• by Anonymous Coward

        It's well-known that they do, as do many Universities. They've had access for many years now.

        This isn't news, it's propaganda.

    • So if the Russian Government uses Windows 10, does that mean that it's certified by the Russian Government to *NOT* contain an NSA backdoor? If so, then I feel better about using it.
      • It means they're aware of any backdoors they found and have thought of mitigations for them.
        It also means any they have a war chest of their own 0-day exploits they've found.

        It could also mean if they use it, they do so only to appear to trust it.

        So basically, it means nothing at all and you can't base anything on it.

    • You'd think the Congress critters would be grateful for the free penetration testing. It's not like Symantec will only patch the vulnerabilities for the Russian edition.
      • It means the Russians won't tell Symantec about the vulnerabilities they find.

        • Of course they would, they'd be vulnerable to it the same as everyone else. I know what the assertion is from the critters, but as usual their inability to comprehend technology results in the wrong conclusions being drawn. Security through obscurity isn't...
  • Stupidity is absolutely everywhere. Yes, let's just give away the keys to the castle. Maybe the US Government will start building its own systems instead of relying on shitty vendors like Oracle or SAP. Systems that have great need for secrecy should be custom developed in house.
    • by Anonymous Coward

      Systems that have great need for secrecy should be custom developed in house.

      Systems with a great need for secrecy, yes, should be developed in-house.

      Systems with a great need for security, no, should absolutely NOT be developed in-house.

      It's like home rolling your own crypto algorithm, it only seems like a good idea to those who don't know anything about cryptography.

    • by gweihir ( 88907 )

      Oh, yes! And I know personally, that *gasp* LINUX is used in federal agencies and banks! They failed to make that source code secret and it is apparently completely open! I was able to just _download_ it!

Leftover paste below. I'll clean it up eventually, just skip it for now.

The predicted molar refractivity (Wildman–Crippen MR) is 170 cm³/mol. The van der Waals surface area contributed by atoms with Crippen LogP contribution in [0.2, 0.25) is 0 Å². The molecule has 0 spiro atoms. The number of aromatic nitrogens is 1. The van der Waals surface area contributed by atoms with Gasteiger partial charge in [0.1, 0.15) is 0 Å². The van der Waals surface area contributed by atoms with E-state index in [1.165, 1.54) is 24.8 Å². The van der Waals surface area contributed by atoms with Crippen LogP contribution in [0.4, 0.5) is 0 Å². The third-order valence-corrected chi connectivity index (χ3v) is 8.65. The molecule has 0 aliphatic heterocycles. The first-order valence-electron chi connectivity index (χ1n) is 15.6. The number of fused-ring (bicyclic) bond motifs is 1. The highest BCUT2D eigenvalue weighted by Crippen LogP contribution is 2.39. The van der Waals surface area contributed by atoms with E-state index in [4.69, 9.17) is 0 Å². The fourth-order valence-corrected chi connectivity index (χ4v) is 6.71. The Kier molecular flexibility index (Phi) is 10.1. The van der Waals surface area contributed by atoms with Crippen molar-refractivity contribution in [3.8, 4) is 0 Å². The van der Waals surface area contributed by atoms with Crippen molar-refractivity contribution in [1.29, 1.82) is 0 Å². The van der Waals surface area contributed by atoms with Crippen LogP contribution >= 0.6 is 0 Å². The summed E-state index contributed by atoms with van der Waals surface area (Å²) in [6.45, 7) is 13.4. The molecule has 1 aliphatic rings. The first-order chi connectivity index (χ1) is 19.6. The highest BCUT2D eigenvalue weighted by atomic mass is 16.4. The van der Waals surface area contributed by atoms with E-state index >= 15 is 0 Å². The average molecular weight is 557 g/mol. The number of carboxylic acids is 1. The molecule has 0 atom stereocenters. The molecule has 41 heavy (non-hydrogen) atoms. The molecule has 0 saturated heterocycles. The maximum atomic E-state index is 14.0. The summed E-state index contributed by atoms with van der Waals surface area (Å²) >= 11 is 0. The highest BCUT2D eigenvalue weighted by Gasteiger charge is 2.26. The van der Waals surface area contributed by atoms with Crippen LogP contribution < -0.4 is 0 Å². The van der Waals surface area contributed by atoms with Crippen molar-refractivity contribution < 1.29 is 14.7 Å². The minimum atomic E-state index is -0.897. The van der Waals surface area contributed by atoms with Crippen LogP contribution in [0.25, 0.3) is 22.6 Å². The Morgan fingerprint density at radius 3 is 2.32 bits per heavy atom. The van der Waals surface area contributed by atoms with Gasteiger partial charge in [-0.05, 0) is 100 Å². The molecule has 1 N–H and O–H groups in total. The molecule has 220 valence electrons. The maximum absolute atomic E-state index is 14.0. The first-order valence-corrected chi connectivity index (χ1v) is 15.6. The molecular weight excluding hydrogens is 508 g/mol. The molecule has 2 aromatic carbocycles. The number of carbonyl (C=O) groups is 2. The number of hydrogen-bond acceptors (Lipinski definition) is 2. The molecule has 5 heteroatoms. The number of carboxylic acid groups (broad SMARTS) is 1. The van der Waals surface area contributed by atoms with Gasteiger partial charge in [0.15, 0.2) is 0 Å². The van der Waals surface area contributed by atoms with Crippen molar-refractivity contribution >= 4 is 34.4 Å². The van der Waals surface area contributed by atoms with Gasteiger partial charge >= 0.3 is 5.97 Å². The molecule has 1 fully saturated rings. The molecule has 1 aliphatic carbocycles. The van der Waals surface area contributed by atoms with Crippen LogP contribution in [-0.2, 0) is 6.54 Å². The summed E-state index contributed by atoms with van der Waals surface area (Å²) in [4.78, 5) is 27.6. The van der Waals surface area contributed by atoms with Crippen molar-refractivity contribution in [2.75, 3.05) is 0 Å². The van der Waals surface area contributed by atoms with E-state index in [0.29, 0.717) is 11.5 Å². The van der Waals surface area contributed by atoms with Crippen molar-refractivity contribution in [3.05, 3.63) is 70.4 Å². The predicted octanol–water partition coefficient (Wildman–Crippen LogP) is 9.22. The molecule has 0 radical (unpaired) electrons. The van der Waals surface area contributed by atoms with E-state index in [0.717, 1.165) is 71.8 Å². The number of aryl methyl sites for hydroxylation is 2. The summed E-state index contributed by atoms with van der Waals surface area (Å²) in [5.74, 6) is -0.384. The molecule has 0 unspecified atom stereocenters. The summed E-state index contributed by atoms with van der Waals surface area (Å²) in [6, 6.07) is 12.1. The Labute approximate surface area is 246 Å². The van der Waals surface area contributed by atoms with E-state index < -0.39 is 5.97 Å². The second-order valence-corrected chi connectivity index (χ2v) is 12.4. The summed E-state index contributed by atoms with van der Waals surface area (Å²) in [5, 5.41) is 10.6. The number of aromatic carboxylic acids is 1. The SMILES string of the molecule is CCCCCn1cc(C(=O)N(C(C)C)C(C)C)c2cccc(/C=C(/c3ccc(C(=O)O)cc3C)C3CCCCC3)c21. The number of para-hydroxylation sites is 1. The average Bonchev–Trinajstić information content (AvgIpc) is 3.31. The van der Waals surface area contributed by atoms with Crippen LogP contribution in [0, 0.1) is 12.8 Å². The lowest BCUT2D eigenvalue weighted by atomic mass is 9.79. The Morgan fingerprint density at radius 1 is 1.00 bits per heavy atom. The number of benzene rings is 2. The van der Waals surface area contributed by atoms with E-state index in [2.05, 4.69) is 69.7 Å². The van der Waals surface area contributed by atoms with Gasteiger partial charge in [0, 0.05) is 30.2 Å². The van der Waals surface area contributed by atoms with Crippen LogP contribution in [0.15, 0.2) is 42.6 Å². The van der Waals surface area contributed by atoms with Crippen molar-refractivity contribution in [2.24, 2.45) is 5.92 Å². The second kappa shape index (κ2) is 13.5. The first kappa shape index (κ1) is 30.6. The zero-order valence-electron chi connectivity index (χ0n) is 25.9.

In other news, the stupidity-level of your posting is staggering.

    • Stupidity is absolutely everywhere.

      I agree. Perhaps closer than you realize.

    • It's going to be awful hard for the U.S. government to create their own systems that are superior to commercial offerings when they can't acquire or retain talent because the pay is too low and the working conditions suck.

  • by NicknameUnavailable ( 4134147 ) on Thursday January 25, 2018 @05:36PM (#56003017)
    Of course a defense department looking to use a piece of software is going to inspect it for security. Frankly it's more a sign of Russia's lack of security that they would use US software on their systems than anything else. Security through obscurity isn't security so opening the source is irrelevant to anything from a security perspective.
  • by Anonymous Coward on Thursday January 25, 2018 @05:41PM (#56003063)

    That's nothing, Linus Torvalds regularly publishes code that EVERY SINGLE RUSSIAN can access. It's TREASON!

    • Re: (Score:2, Insightful)

      by jon3k ( 691256 )
      I'm really surprised so few people on Slashdot understand the difference between open source software (and "given enough eyeballs, all bugs are shallow") and closed source software being reviewed by a select few actors who have a motive to hide their findings.
    • by Anonymous Coward

      That's nothing, Linus Torvalds regularly publishes code that EVERY SINGLE RUSSIAN can access. It's TREASON!

      Linus even accepts patches from RUSSIAN DEVELOPERS!111!! He was even born in Finland which very conveniently shares a border with Russia and was part of the Russian Empire at one time!